Compared to today, the internet of yesteryear was a very different experience. Back in the old days (read: 1995-ish and before), getting on the internet meant having your computer connect over the phone lines, dialing a number with its 28.8Kbps or 56Kbps modem. You’d wait patiently for the computer on the other end to answer, and then it would start warbling back and forth with your modem. Once online, most tasks were basic: email, simple web browsing, and, possibly, some small downloads. Even for tiny files like MP3s, downloads were painfully slow by today’s standards.
These days, files are often much larger than what we downloaded from FTP servers decades ago. Feature-length mezzanine HD video today is usually around 150GB +, with UHD and 4K video around 650GB+. Luckily, we have faster, more stable connections than dial-up, but some people still rely on those old FTP and HTTP protocols to transfer huge files. That’s like upgrading the engine in your old car, but not fixing holes rusting in the floor, or a broken windshield. Services using these protocols include Google Drive, DropBox, WeTransfer, etc. Don’t get us wrong, these services are great for many things, but large file transfer is not one of them.
What’s the worst that could happen?
As compared to smaller files (like images or text documents), larger files require more consideration. Put simply, large files, like video files for example, have more data and are more complex. That means there are many more possibilities for things to go wrong during a transfer:
- Corruption – Put simply, this happens when the data sent is not the same as the data received on the other end of a transfer. Corruptions can show up as digital hits in both audio and video. These hits might range from a quick tick in audio to picture break up. In a worst-case scenario, a file might be rendered totally unusable. Complicating things, corruptions are sometimes hidden, not presenting themselves until a post house or distributor begins working with the file (like during Blu-ray authoring or VOD transcoding).
- Dropped Connections – This is when a file transfer is interrupted and must be restarted. On slower connections, this could mean hours or days were wasted. Some FTP apps allow interrupted transfers to be resumed, but resuming a file transfer this way is not reliable and can often lead to corruption (see above).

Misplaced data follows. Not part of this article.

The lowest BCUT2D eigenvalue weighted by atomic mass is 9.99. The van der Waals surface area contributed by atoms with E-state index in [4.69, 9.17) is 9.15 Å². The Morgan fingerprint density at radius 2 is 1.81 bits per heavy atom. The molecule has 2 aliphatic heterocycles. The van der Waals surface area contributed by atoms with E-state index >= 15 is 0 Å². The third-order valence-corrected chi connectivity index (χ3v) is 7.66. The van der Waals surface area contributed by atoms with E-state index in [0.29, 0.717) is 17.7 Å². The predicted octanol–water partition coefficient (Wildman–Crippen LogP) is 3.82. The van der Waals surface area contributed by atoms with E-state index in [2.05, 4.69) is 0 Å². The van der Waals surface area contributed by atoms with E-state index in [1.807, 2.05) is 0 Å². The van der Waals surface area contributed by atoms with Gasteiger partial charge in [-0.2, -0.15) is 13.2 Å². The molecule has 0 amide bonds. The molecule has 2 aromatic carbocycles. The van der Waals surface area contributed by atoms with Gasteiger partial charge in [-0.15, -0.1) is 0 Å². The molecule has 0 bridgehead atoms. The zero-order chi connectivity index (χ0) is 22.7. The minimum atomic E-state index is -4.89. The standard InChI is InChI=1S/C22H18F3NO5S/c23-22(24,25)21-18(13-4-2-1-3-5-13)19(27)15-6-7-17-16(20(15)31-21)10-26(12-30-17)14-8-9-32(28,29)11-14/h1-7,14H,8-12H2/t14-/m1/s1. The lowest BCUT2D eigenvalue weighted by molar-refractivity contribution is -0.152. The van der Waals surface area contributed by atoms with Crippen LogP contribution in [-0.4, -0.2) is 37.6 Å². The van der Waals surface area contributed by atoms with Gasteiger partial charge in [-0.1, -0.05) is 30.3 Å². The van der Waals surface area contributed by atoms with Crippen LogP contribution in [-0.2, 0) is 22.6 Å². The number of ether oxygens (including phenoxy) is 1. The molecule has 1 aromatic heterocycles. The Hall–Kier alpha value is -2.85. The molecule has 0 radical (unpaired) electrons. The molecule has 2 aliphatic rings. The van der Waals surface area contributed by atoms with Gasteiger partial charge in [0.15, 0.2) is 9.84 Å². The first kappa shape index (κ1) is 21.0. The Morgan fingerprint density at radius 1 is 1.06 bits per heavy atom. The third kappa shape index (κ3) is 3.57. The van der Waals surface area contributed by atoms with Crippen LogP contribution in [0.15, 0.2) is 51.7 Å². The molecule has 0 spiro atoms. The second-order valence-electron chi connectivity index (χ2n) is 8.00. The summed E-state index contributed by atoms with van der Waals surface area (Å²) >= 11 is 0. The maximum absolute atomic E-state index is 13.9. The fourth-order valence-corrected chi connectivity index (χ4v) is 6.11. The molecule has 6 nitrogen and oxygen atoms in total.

- Speed – FTP and HTTP are relatively inefficient when it comes to utilizing today’s faster internet connections. This means slower transfers and longer wait times.
- Security – These older file transfer protocols were created before internet security was a major concern. As a result, sending any sort of sensitive data using standard FTP or HTTP can open you up to spying eyes and piracy. This is less of a concern these days with sFTP and HTTPS (more secure versions of the original protocols), but still a major consideration.
Your important large files call for specialized technology
So how should we be sending our important, large files? The answer is simple – File Acceleration Technology (sometimes called File Transfer Acceleration or Advanced Transport Technology). Companies and services providing this tech include IBM Aspera (ex: Faspex), Signiant (ex: Media Shuttle), and File Catalyst.
Let’s touch on how this technology deals with the pinch points I detailed above:
- Corruption – File acceleration services employ technology that prevents any type of corruption. With these services, the file sent is always identical to the file received, byte for byte.
- Dropped Connections – These services allow dropped transfers to restart after an interrupted transfer, from the point of failure, without losing data. Many of these services even offer automatic resumes, meaning you can start a transfer and walk away from your computer, confident the transfer will complete on its own.
- Speed – These services move data up to 100x faster than FTP or HTTP.
- Security – These services use cutting-edge technology to ensure the safety and security of your files as they travel across the internet. Their security measures are often reviewed and re-evaluated to make sure all possible modern-day threats are accounted for.
Long story short
FTP and HTTP (like DropBox and Google Drive) may be cheap or free, but large audio and video files should always be sent using File Acceleration technology, like Signiant Media Shuttle or Aspera Faspex. After all the time and money you spent on your film, the last thing you want is an issue with the last mile of its journey!